This camera is one of the best-specced machines of its day. A massive and bright viewfinder, a reliable shutter, controls for exposure compensation, an incredible assortment of world-class lenses, stop-down preview, and a bevy of minor features all combine to form a camera that’s capable of virtually any demand that may be imposed by the average photo enthusiast.

Controls are laid out in an intelligent and intuitive way, with the top plate serving as the base of operations. Here we find all major controls arranged exactly where an experienced shooter would expect. The shutter speed selector, shutter release, ON/OFF switch, and lens stop down lever all exist where the shooter’s fingers naturally come to rest. Less commonly used dials, such as the +/-2 stops exposure compensation, film speed selector, and battery check, reside on the opposite end. Locking tabs keep all controls that could impact exposure secured, ensuring these knobs will only move when needed. While these can be a bit annoying in the field, there’s no telling how many accidental over- or under-exposures these locking mechanisms have saved.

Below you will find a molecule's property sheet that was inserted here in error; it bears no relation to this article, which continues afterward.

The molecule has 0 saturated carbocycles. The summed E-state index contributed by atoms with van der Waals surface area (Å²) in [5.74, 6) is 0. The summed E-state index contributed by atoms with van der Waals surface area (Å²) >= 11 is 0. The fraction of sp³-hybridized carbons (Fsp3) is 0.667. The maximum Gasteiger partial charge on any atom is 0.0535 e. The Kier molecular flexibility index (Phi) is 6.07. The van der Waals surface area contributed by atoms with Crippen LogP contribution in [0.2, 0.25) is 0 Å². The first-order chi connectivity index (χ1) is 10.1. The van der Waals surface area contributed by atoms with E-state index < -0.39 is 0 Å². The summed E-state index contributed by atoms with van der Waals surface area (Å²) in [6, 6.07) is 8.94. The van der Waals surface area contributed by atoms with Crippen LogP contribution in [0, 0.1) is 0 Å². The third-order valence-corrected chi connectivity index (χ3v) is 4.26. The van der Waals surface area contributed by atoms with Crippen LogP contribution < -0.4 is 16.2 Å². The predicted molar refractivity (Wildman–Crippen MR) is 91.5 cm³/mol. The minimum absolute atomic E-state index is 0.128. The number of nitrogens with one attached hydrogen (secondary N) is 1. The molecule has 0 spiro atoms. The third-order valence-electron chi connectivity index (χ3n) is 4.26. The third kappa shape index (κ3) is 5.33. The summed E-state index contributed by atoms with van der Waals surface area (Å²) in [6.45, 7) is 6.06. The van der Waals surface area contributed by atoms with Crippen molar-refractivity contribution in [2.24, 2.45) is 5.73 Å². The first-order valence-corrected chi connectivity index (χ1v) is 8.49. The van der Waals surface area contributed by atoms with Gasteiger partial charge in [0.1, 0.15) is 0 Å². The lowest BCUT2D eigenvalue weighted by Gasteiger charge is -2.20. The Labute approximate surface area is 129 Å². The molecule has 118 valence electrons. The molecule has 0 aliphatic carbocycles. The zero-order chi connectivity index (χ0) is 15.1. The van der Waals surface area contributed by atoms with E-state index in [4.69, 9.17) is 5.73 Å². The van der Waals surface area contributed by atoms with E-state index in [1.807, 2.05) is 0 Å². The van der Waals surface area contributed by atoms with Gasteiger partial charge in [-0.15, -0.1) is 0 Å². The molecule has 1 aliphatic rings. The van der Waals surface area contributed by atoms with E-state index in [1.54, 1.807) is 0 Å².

Shutter speeds range from a maximum of 1/1000th of a second down to 4 seconds, with Bulb mode handling long exposure demands. While the maximum speed of 1/1000th of a second was respectable in its day, I find myself wishing for a bit more speed. Shooters looking to make shallow depth-of-field on bright, sunny days will need to learn the ins and outs of ND filters, or buy some extremely slow film.

Minolta XE-5 Camera Review (3 of 16)

The metal-blade, vertically traveling shutter also offers step-less speeds automatically selected when shooting in aperture-priority auto-exposure mode. When not feeding on common batteries, the shutter offers a mechanical shooting speed of 1/90th of a second.

The fixed viewfinder gives a fantastic window to the world, being vast and bright. It shows 94% of the image area at a magnification of 0.8X. This helps to ensure that focusing is a simple task, helped along by the large central focusing circle with its horizontally oriented split-image spot and micro-prism surround. While I will always prefer a diagonally oriented split-image spot, I shall refrain from picking too many nits.